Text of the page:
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If you want some downtime from scrolling, or to give your attention span a bit of exercise, we’ve another issue packed with stories. If you like to ride your bike off road, there’s sure to be plenty in here for you. Discover a new corner of the world, see some products from a different point of view, or immerse yourself in the history of mountain bike culture. Learn something, ponder a new perspective, or just lose yourself in pretty pictures. Let’s take a closer look.
Nils Amelinckx takes an unusual packing list to the mountains for an overnight adventure. His bags are strapped to his bike, and his stomach is strapped to his body. Bowel cancer treatment and a stoma won’t keep him from the mountains.
Hannah heads to the birthplace of mountain biking to meet WTB, a company that is part of mountain biking’s origin story.
Geoff Waugh looks at two mountain bike races, same venue, 30 years apart.
What’s short, hairy and lures us to the moors of Northumberland – Pete Scullion, or a Duegar?
Inspired by the works of Tolkien, Sanny leads his merry crew on an adventure through lands that could easily double for Middle Earth.
Chipps leads us in praise of the humble cable tie.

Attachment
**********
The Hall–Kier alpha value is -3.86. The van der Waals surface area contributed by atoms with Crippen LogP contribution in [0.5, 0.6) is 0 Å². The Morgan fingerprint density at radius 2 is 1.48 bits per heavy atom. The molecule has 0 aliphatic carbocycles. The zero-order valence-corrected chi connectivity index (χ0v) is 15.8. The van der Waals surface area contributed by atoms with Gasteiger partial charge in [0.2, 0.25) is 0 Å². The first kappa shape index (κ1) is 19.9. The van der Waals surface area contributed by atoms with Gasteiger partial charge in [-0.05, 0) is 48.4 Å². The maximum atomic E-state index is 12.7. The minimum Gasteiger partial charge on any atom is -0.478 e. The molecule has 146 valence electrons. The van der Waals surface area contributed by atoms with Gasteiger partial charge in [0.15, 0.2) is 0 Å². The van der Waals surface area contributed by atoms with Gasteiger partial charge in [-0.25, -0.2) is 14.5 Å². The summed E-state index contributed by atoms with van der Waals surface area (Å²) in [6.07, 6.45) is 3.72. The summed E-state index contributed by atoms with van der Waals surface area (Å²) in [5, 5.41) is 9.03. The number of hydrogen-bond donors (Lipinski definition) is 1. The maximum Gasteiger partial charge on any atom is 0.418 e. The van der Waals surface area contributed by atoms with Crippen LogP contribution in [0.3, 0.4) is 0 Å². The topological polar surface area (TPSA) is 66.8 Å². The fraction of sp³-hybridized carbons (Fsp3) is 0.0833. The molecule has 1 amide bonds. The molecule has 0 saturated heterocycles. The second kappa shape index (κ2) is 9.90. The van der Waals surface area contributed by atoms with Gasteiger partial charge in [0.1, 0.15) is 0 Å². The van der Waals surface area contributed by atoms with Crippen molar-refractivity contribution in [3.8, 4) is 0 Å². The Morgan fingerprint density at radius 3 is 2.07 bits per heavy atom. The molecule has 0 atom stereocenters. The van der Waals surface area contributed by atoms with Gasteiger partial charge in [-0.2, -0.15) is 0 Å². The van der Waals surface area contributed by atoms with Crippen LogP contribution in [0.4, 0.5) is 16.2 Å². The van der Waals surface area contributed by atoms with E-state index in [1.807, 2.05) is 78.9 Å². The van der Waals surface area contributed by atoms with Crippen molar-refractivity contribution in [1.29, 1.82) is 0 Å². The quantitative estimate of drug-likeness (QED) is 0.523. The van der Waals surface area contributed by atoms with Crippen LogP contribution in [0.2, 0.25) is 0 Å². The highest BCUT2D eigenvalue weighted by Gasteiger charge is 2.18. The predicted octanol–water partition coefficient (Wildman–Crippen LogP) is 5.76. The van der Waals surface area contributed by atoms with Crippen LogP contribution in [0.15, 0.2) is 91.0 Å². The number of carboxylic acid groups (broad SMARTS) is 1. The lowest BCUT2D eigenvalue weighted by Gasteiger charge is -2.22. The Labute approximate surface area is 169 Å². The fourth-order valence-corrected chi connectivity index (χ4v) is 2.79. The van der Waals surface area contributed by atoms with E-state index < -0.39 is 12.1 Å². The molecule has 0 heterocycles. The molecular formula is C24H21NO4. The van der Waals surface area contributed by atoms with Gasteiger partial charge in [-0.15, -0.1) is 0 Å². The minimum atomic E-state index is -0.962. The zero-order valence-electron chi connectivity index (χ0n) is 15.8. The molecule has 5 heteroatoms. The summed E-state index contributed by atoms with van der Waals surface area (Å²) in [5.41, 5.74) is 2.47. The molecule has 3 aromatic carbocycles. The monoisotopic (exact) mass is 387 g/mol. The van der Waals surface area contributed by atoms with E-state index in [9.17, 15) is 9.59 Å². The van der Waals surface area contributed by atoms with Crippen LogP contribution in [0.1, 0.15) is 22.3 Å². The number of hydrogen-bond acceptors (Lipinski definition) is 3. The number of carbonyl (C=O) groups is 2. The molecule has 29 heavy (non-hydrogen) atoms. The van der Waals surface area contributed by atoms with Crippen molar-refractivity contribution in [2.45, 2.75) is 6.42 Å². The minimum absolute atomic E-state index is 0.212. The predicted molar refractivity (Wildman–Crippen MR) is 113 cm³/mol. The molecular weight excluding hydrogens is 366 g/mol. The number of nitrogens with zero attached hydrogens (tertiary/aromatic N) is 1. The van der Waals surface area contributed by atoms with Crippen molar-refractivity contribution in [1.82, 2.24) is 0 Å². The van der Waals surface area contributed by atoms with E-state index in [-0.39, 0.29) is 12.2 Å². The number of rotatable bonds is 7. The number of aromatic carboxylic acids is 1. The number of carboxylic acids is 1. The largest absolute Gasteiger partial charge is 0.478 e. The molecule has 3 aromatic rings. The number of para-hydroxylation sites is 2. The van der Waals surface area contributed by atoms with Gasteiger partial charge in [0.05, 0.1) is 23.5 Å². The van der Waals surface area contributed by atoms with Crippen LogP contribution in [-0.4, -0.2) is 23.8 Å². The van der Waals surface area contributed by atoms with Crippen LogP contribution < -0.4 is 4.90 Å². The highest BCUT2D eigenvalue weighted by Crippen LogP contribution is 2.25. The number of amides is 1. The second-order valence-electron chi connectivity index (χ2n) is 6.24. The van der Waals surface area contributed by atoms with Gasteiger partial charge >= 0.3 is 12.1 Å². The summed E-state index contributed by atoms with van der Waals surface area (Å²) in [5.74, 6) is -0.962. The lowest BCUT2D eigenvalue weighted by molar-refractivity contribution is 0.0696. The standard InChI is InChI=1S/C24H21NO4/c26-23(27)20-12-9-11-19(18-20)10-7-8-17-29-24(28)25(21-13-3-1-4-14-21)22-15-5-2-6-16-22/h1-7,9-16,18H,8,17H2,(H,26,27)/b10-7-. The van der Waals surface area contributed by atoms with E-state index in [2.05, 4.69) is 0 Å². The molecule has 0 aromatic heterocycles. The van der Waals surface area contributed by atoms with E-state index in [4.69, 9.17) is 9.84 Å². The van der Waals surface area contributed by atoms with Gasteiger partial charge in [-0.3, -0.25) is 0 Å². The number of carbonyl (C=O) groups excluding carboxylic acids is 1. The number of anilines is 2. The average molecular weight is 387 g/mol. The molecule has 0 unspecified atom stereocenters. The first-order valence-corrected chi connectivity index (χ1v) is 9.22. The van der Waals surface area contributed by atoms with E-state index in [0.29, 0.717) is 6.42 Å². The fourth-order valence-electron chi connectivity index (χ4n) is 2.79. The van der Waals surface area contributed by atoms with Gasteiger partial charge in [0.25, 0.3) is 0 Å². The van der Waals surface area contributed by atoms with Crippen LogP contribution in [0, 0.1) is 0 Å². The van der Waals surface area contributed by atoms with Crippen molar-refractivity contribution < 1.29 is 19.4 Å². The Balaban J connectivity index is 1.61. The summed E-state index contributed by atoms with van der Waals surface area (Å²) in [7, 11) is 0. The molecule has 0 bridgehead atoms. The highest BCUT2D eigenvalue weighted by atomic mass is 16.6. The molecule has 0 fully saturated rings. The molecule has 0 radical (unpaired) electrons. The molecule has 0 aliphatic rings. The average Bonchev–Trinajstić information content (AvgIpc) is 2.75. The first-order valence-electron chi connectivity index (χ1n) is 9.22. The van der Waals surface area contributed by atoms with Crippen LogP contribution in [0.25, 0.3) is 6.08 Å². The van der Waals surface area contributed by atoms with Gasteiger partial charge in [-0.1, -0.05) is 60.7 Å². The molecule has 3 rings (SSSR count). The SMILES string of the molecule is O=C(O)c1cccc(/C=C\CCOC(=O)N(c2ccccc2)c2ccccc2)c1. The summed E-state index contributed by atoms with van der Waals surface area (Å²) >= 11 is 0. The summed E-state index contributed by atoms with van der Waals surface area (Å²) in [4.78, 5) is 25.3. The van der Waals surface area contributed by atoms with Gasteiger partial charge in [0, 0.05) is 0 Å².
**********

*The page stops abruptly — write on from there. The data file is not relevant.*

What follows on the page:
Dean Hersey chats to the ball of energy that is Claudio Caluori.
Shropshire isn’t all about the Long Mynd. Steve Chapman links up some hidden gems.
Benji and the team set out to stick to the trail, without veering off into the enduro, or XC.
Benji and the team test out seven sets of brakes to stop you in your tracks.
There’s more to it than tubes. We meet the people at Paragon Machine Works, who make the bits for the people who make the bikes.
This issue’s cover is by James Vincent. Taken at the Fort William World Cup, it’s Amaury Pierron, flying almost fast enough to beat the camera, but not quite:
Nice and wide at 16mm, 1/40 second exposure, f/13 to keep as much in focus as possible without pushing the ISO too far. I’m crouched down in the dark, barely any room to move, my face inches from the near vertical wooden slats of the wall ride. Further up the track, the marshals whistle and cheers from the crowd let me know a rider is coming. With no visual of the track, I’m working solely on instinct and listen for the moments silence as they clear the river gap followed by the rumble of tyres, before panning my camera and firing off a burst.
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